Get your drivers licence suspended in Australia – don’t vote

I have a sad admission to make. I didn’t vote in the last Australian federal election.

Reason? I’m in America, and didn’t get the ballot until after the election (yeah, an excuse rather than a reason. Let me try again…). Labor sucked and so did Liberal. (That’s more like it.) I didn’t know enough about the policies to make an informed choice because I’m in America and the only Australian politics I get are contained within the wildly superficial mainstream media, and tweets of my largely left-wing (sometimes ill informed and definitely idealistic) friend base on Twitter.

I reckon it’s probably a good thing I didn’t vote as far as democracy being based on an informed public is concerned.

But the Australian government disagreed.

Sydney M5 traffic is the pits – kind of like being forced to vote is the pits.

In Australia you have to vote. If you don’t vote, yet get fined. I think it’s $75. It’s a good revenue raiser for Australia (ka-ching!). Most people hate politics and the thought of leaving your house to go and vote on what is typically one of the last weekends in March (ie one of the last warm weekends of the season) to shove a choice between two bad options in a box is just too hard. So people just don’t bother or they turn up and write obnoxious swearing all over the ballot before putting it in the box. (Because that’s so much more fulfilling than just putting the blank ballot in the box.) The trouble with “democracy” is that most people JUST. DON’T. CARE. More than once while in Australia  I nearly forgot to vote – even when all the schools were open with posters and waving and crap, and media coverage was better, and people were talking about politics. My dad reminded me at 5.50pm and I had to drive like a bat out of a dark cave up to my primary school to be the last person in Sydney to put the ballot in. And not get fined.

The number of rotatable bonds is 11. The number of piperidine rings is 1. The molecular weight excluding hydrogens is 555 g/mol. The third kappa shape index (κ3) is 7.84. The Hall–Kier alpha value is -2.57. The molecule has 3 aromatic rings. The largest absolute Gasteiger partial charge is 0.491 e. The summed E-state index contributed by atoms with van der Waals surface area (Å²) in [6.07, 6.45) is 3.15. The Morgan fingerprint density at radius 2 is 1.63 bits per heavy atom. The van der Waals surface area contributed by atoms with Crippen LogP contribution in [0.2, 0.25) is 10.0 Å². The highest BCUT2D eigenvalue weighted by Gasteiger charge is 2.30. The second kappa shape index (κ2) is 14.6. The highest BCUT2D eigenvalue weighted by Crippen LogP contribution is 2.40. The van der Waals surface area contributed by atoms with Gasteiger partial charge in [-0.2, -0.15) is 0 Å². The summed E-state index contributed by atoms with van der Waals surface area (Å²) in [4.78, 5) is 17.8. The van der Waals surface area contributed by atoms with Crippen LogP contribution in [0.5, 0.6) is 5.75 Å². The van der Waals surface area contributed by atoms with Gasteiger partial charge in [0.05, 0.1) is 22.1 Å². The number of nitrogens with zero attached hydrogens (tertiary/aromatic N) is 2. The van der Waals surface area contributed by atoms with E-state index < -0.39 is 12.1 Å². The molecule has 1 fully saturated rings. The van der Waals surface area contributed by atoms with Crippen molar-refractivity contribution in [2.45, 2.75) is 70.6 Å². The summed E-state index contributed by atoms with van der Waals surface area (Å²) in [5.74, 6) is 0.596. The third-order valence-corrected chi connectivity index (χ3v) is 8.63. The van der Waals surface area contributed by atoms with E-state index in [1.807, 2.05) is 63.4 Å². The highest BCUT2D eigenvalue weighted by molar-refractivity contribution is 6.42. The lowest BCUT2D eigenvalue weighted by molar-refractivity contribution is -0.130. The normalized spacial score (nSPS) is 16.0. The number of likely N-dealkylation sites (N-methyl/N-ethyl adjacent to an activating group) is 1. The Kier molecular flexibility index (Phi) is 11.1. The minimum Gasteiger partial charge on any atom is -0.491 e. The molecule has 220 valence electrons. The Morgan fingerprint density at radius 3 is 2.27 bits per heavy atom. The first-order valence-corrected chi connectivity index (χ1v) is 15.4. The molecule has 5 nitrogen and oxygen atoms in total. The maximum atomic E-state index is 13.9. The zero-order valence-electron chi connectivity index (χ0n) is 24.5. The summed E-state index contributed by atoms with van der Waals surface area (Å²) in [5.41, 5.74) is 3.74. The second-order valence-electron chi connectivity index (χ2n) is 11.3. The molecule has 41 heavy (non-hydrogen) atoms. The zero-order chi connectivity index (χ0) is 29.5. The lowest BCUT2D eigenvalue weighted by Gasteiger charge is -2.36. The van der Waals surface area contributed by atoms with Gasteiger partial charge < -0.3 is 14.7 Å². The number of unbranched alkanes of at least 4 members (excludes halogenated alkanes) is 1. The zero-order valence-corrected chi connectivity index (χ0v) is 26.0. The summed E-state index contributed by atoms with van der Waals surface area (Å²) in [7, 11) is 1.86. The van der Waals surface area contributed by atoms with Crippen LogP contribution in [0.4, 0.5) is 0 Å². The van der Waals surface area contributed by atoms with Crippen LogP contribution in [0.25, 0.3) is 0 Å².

Anyway, it’s not surprising that I didn’t vote in the last election. And I didn’t get the original fine (I’m guessing it was $75. But I’m not totally sure because I didn’t get it) in the mail because it was sent to my Australian address, which we’d sold earlier last year and the mail didn’t get to me. So of course I didn’t pay the fine.

And I forgot all about it. Because there was nothing to remember as far as I was concerned.

The Sydney Morning Herald online continued to report about how half arsed the government was, and I couldn’t stand reporters asking “so what about the carbon tax” and politicians replying with some trained monkey media response arranged around how they thought Abbott’s ears were too big to believe. Or something. And getting away with it. (You might want to do something about that, Australian media).

I digress

I did, honestly, forget all about it. *Until* (that’s a big UNTIL) I went back to Australia for a visit and got a new piece of mail telling me my drivers license had been suspended due to my non-payment of fines.

Yeah? I didn’t pay a fine?

I investigated. Pretty weird that I got a fine related to my drivers licence when I hadn’t even *driven* a car in Australia for the ENTIRE year.

And it turns out, it all happened because I didn’t vote. Yep, that’s right. If you don’t vote, you don’t get to drive either. Because the Government agency that handles traffic offences also handles fines for those who don’t vote. Incredibly, they match up the voters with their drivers’ licenses – and shaft them.

Australia, the land of rational thinking.

Oh well, I’ll definitely be voting in the next one, mainly because Alan Jones says that if women are in any way involved in politics they screw it up. Red flag to a bull.

But who to vote for? I’d like someone I can bear to hear speak (sorry Julia), who I’m not embarrassed to have as our leader (that means not you Kevin), and who I’d like to have a chat with at a BBQ (so Tony’s out too).

If only Anna Bligh would go into federal politics, I’ll be set.